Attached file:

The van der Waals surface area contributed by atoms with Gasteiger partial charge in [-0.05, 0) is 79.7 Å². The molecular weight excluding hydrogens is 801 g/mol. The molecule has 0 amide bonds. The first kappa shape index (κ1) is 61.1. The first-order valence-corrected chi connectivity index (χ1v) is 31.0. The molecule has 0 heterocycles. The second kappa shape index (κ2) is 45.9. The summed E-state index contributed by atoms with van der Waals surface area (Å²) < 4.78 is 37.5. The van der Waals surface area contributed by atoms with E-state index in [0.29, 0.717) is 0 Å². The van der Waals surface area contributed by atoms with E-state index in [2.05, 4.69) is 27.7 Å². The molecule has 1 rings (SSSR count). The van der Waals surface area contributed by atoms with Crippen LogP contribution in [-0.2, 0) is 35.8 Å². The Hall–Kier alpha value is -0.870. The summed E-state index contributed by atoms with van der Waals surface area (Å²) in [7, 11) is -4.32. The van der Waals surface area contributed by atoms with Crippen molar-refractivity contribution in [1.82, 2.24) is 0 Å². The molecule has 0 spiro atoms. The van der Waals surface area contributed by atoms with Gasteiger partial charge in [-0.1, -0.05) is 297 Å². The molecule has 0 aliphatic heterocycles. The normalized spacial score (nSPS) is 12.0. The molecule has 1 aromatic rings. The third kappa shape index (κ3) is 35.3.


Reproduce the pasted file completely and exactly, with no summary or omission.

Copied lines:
The van der Waals surface area contributed by atoms with Gasteiger partial charge in [-0.05, 0) is 79.7 Å². The molecular weight excluding hydrogens is 801 g/mol. The molecule has 0 amide bonds. The first kappa shape index (κ1) is 61.1. The first-order valence-corrected chi connectivity index (χ1v) is 31.0. The molecule has 0 heterocycles. The second kappa shape index (κ2) is 45.9. The summed E-state index contributed by atoms with van der Waals surface area (Å²) < 4.78 is 37.5. The van der Waals surface area contributed by atoms with E-state index in [0.29, 0.717) is 0 Å². The van der Waals surface area contributed by atoms with E-state index in [2.05, 4.69) is 27.7 Å². The molecule has 1 rings (SSSR count). The van der Waals surface area contributed by atoms with Crippen LogP contribution in [-0.2, 0) is 35.8 Å². The Hall–Kier alpha value is -0.870. The summed E-state index contributed by atoms with van der Waals surface area (Å²) in [7, 11) is -4.32. The van der Waals surface area contributed by atoms with Crippen molar-refractivity contribution in [1.82, 2.24) is 0 Å². The molecule has 0 spiro atoms. The van der Waals surface area contributed by atoms with Gasteiger partial charge in [-0.1, -0.05) is 297 Å². The molecule has 0 aliphatic heterocycles. The normalized spacial score (nSPS) is 12.0. The molecule has 1 aromatic rings. The third kappa shape index (κ3) is 35.3.